New city council member Kshama Sawant and her supporters at Socialist Alternative have recently upped their endeavors to support the drive for a $15 minimum wage by launching a new website: 15now.org. According to the website, Sawant and others have decided to create the website in order to “strengthen the grassroots movement for a $15/hour minimum wage.”
A quick scan of the website reveals an initiative to spread information and rally support for Washington’s proposed minimum wage increase, which entered into public debate after the SeaTac initiative last November found voters in favor of an increase in both wages and benefits for hospitality and transportation workers. The measure was also discussed in conjunction with a number of protests conducted by fast food workers in the area. Statistics and information about the proposed wage increase can all be found under the “Facts and FAQs” section of the website, which outlines the manner in which low-wage workers have suffered since 2007’s economic crisis. It notes, for example: “58% of new jobs created between 2010 and 2012 were low-wage, according to the National Employment Law Project.”
The website also confronts a number of arguments being repeated by conservative opponents, particularly those that refer to the supposed threat to business owners that the measure poses. It points out, for example, that most corporate CEO’s make exorbitant salaries, and that the distribution of wealth in their organizations is grossly disproportionate. It also refers to a number of studies that have debunked the oft-toted myth of rampant inflation that supposedly coincides with raises in minimum wage.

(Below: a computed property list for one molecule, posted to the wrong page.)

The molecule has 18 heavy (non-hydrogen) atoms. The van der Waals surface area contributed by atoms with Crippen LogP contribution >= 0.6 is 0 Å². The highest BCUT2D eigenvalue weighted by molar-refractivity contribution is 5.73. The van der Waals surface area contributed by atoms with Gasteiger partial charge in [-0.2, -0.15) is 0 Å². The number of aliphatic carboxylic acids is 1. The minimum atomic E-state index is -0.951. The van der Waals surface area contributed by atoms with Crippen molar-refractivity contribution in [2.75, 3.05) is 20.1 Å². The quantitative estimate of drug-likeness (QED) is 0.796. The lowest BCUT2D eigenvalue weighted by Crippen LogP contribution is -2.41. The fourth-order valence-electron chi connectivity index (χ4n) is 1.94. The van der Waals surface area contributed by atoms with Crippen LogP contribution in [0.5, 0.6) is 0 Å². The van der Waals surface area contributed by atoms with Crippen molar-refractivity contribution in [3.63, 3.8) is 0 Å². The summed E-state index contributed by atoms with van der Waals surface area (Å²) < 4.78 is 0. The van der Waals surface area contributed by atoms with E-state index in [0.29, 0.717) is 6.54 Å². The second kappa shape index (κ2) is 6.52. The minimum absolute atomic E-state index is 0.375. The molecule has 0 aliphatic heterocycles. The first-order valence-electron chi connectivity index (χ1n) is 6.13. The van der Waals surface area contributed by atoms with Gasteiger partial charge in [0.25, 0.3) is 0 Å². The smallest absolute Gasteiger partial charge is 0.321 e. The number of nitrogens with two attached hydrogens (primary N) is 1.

Notably absent, however, is any complex discussion of the effects the raise would have on small business owners, which is perhaps one of the more compelling arguments against the raise (though, in this writer’s opinion, not compelling enough to outweigh the benefits of a living wage.) It does, however, advocate that the “billions on handouts and tax breaks for giant multinational corporations such as Boeing and Goldman Sachs” be transferred—via subsidies—to small businesses in order to ease the transition to the new wage.
The website also held a rally last Sunday at the Labor Temple on first avenue to drum up further support for the increase. According to the Seattle Times, there was a relatively large turn-out for the event, with a crowd of approximately 400 people arriving to show their support. The article also notes that pledged financial support to the campaign: “said she’d give $1,250 a month — $15,000 a year from her annual $120,000 council salary — to the campaign.” and that the majority of the attendees were older.
If anything, both the creation of the website and the turnout of the rally show a rising support for the minimum wage hike. However, the Facebook “likes” on the page only reached 122 and—though this is hardly a hard-and-fast piece of evidence for the measure’s popularity—it does bring up questions about the amount of energy the average Seattlite will be interested in devoting to the issue. Regardless, the city will soon be in a position to put its “liberal” sensibilities to the test.